Secondly there is the single currency. Governments cannot make their goods competitive (that is to say, cheaper on international markets) by reducing the value of their currency, since they do not have their own currency. Rather competitiveness must be restored at the expense of working people.
Finally, there is synchronised, Europe-wide austerity – a policy locked in, and generalised across the continent by the Stability and Growth Pact, which obliges governments across the continent to pursue policies of retrenchment. The consequent decimation of demand across the continent has inevitably led to long term mass unemployment across the Eurozone. Equally it means that countries can only hope to control unemployment by seeking to out-compete one another in a shrinking European market, rather than by boosting domestic demand.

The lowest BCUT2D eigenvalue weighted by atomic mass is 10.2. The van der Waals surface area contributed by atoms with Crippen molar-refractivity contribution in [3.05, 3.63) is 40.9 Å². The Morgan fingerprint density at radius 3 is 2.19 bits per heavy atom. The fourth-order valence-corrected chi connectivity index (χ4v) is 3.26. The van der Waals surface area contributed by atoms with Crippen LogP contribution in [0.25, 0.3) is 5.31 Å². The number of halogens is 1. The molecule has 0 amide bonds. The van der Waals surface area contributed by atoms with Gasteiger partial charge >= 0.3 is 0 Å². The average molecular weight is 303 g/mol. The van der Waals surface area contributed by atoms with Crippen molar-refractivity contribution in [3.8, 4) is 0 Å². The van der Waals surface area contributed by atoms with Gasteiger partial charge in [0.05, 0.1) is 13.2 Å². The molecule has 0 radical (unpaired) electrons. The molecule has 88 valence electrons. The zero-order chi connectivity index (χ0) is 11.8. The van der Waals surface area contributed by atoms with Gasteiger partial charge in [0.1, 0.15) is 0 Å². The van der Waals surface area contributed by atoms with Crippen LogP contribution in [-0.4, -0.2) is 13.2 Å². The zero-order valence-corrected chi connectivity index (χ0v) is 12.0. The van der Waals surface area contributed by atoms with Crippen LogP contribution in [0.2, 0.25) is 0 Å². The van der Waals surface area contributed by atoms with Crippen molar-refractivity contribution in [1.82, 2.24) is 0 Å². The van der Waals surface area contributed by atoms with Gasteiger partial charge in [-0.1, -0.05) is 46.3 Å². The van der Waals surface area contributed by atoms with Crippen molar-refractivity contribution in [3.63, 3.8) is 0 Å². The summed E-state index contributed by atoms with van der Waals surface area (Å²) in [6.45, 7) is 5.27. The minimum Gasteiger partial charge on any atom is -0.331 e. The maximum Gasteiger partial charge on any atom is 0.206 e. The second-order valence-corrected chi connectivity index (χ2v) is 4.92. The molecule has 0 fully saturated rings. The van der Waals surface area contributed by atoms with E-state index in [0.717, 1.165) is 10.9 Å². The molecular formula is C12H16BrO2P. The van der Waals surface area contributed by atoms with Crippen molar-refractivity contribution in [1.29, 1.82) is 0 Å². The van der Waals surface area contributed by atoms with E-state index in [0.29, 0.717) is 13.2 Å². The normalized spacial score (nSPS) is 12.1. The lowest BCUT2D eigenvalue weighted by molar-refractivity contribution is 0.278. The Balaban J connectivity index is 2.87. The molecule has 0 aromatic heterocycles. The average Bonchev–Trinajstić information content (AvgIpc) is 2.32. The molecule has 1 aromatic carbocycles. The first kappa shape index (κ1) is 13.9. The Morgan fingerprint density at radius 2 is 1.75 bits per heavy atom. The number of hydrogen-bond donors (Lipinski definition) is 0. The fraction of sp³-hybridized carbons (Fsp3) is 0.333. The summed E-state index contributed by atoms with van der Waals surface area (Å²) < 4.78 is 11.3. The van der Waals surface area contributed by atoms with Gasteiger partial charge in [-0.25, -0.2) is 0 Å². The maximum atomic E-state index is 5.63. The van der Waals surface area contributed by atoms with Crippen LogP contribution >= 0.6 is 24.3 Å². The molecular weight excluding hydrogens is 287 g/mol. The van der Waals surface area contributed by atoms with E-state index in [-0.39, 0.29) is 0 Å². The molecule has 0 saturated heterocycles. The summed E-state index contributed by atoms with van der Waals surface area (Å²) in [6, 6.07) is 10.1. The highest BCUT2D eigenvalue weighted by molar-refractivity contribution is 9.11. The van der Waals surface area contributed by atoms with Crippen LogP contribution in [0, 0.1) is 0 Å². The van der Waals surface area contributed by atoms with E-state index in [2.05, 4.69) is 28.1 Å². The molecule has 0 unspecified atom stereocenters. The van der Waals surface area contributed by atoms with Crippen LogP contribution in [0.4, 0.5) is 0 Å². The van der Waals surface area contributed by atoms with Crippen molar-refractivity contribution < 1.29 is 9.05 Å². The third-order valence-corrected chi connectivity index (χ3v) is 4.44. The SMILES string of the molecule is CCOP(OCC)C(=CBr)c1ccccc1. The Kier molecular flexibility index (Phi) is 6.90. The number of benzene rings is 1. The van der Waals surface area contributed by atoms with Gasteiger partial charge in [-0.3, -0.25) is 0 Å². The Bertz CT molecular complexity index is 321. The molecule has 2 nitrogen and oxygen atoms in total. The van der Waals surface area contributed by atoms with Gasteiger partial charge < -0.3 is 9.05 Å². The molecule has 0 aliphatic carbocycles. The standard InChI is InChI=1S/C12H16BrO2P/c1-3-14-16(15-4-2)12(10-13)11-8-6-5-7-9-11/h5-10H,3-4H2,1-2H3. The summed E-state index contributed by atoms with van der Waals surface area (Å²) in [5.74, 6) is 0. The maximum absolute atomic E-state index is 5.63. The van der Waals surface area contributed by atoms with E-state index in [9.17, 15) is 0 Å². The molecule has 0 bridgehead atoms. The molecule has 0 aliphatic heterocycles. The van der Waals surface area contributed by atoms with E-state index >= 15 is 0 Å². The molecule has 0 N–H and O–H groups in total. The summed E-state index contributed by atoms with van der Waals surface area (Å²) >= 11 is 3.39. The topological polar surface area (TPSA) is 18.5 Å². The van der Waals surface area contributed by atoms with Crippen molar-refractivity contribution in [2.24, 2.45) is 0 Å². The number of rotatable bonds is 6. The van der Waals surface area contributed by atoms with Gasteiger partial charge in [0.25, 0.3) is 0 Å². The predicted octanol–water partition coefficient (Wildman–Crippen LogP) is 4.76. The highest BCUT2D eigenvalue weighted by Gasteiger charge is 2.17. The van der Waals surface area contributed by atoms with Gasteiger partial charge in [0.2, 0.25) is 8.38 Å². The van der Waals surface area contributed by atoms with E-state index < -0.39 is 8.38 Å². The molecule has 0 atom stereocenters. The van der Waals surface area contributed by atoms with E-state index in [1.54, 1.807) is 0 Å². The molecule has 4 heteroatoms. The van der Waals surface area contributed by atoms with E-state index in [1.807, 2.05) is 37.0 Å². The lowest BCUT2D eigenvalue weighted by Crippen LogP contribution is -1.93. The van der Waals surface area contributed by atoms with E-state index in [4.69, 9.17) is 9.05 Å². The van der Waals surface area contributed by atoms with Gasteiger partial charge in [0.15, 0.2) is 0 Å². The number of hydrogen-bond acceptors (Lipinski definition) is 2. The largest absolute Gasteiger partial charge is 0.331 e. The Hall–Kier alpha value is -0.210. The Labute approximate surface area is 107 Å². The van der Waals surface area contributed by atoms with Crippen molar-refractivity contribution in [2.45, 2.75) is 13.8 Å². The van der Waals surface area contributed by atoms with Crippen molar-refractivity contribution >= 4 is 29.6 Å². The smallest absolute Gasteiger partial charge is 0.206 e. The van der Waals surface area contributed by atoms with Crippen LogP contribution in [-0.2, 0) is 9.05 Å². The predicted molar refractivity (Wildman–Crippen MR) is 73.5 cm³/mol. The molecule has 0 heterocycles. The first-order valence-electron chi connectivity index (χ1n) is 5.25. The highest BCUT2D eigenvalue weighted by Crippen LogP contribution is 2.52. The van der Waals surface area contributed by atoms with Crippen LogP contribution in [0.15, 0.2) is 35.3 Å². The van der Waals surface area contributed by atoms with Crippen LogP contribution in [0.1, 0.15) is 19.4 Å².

The impact of all of this is spatially uneven. Over the past twenty years, right across the Northern Hemisphere, jobs and capital have drained to the major urban centres. This is partly a consequence of freer and freer trade and hence over-specialisation. The sectors which remain competitive within mature capitalist democracies – such as tech and finance – are overwhelmingly located in the very biggest cities. The tendency for only a small slither of internationally competitive sectors to flourish is, meanwhile, locked in by the insulation of trade policy from popular politics. Unelected European Trade Commissioner Cecilia Malmstrom is at liberty to pursue a policy of freer and freer trade, unencumbered by the interests of those who stand to lose. Meanwhile the prohibition against state aid makes impossible the sort of major industrial strategy that is necessary to achieve serious regional rebalancing.